The Eurosceptism hanging over Europe is due to a general rejection of the EU. Issues of identity within increasingly multi-cultural EU member states have become predominant. Indeed, the EU’s slogan: “unity in the diversity” has trouble with in implementation, particularly in a union which includes 27 nations, all countries encompassing different backgrounds and cultures. Therefore, the development of a supra-national Europe which goes with the rise of globalization in every domain has accentuated migration flows and the emergence of multicultural societies. The EU’s member states are facing two types of mobility: physical mobility concerning immigrants moving to the EU countries, and economic mobility which concern EU immigrants gaining wealth in these member states. The upper and middle classes only see the positive sides of the EU integration, contrary to the lower class, which possesses a different reading grid and thus don’t understand neither what is changing nor happening. They want a return to this closed society which they were familiar with before. Far-rights parties exploit cultural and economic anxiety of average citizens. (13)

The recent rise of the far-right has shaped and shifted the political debate in their direction. The centre right has toughened their stance on immigration and few centre-right (or left) have little praise left for the EU. Several mainstream right-oriented parties in Europe have started to appreciate the electoral advantages of adopting increasingly popular xenophobic themes that were previously monopolized by the ultra right. Voters can affirm their anti-immigration preference by choosing parties with better chances of electoral success. This strategy was employed by Sarkozy’s camp in his bid to attract far-right voters.

The shift to the right takes place as Europe endures a devastating economic crisis particularly with all the fiscal bailouts. There is a widespread lack of confidence in the social democratic parties throughout Europe and their ability to lead the continent out of a crisis that easily could have been blamed on the neo-liberals or the right wing. However, the voters preferred to trust Europe’s conservative parties, which currently do not face any political counterweight. The European citizens have the feeling that the right and the left agree on the political stage, and that they share same ideological stream. This reflects the political representation crisis and democratic deficit currently existing in Europe. In this way, far-right parties seem to represent the only opposition capable to sustain their claims.

Finally, this led to the debate on what kind of strategies that a country should adopt to deal with far-right parties. Should a country involve them in the democratic process or simply not allow the extremists to dictate the debate agenda? Recent elections highlight the ability of the far-right to profit from its exclusion from the political scene. Most of all, it underlines that the European countries are taking an inevitable twist to the right. The European crisis is not only linked with the European economy but also with the European identity concerns. Thus, it seems quite probable in the following years to expect the far–right parties to gain more importance on the political stage.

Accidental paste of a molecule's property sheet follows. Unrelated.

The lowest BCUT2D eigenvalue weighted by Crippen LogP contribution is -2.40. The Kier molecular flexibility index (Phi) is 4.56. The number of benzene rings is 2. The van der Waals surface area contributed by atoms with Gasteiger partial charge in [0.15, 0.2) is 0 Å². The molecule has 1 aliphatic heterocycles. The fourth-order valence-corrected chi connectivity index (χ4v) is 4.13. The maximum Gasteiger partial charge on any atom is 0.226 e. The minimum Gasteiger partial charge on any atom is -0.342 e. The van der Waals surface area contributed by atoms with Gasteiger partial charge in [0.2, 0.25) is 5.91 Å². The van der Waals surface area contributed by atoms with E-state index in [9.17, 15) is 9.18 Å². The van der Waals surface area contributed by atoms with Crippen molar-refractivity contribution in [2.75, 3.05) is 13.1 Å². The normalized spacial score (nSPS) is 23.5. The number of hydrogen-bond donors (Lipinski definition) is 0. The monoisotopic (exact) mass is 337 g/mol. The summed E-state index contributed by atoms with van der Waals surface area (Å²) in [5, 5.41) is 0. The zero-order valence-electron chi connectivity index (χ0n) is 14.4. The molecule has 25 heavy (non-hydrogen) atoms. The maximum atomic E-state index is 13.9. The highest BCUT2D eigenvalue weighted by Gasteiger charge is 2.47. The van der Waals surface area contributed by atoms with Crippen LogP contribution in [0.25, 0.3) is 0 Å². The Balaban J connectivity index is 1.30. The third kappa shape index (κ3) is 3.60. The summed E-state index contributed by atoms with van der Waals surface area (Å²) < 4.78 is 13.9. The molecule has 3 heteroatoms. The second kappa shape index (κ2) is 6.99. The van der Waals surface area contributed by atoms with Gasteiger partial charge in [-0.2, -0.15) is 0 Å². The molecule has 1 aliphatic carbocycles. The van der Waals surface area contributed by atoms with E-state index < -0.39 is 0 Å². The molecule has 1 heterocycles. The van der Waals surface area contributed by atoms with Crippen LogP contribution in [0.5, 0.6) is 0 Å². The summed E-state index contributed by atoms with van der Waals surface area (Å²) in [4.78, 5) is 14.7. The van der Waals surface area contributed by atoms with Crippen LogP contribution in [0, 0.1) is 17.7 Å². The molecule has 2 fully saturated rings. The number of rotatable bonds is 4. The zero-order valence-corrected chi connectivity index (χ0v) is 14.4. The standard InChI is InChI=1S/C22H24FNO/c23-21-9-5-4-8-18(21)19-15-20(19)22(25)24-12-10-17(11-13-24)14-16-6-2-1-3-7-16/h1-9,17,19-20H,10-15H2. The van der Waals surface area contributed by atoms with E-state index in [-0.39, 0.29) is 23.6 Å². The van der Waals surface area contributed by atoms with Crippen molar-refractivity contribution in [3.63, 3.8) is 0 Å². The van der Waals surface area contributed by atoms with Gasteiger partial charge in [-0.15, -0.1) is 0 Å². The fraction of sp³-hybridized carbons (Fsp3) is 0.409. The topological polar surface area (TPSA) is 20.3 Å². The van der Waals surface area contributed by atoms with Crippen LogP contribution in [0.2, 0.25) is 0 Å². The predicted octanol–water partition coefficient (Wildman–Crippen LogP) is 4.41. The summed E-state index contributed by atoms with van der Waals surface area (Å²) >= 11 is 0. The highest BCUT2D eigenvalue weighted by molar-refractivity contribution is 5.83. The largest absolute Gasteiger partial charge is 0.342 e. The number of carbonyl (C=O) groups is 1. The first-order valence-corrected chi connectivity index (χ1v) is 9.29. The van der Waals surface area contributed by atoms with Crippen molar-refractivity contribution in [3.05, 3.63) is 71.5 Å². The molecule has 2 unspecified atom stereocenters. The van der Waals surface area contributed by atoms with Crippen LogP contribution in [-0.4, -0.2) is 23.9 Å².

(1) The changing political map of Europe, Jon Henley, 28 July 2011, the Guardian:

(2) The far right in northern Europe, 17 March 2011 Article economist Far-right in Northern Europe, the Economist:

(3) Swedish far-right wins first seats in parliament, 20 September 2010, BBC News Europe:

(4) Far-right party poised to take first seats in the Sweden’s parliament, 18 September 2010, Paul O’Mahony and Nick Meo, the Telegraph:

(5) Liberal no more: the far right gains in Sweden’s election, Berhang Kianzad/ Malmo, 20 September 2010, Time World:,8599,2020349,00.html

(6) Ghosts of a tortured past Europe’s right turn, Richard Wolin, Dissent, Volume 58, Number 1, Winter 2011, pp. 58-65 (Article), published by University of Pennsylvania Press, Project Muse.

(7) ‘Burqa ban’ key to Dutch coalition, 1 October 2010, Al Jazeera English:

(8) Far-right gains in Austria elections, 11 October 2010,

(9) Exorcising Europe’s demons: a far-right resurgence? , Marcus, Jonathan, The Washington quarterly, Volume 23, Number 4, Autumn 2000, published by the MIT Press, Project Muse.

(10) Ghosts of a tortured past Europe’s right turn, Richard Wolin, Dissent, Volume 58, Number 1, Winter 2011, pp. 58-65 (Article), published by University of Pennsylvania Press, Project Muse.

(11) Belgian lawmakers pass burka ban, 30 April 2010, BBC News Europe :

(12) Ghosts of a tortured past Europe’s right turn, Richard Wolin, Dissent, Volume 58, Number 1, Winter 2011, pp. 58-65 (Article), published by University of Pennsylvania Press, Project Muse.

(13) La montée des extremes droites en Europe, P. PERRINEAU, Etudes, 2002/12 Tome 397, p. 605-613,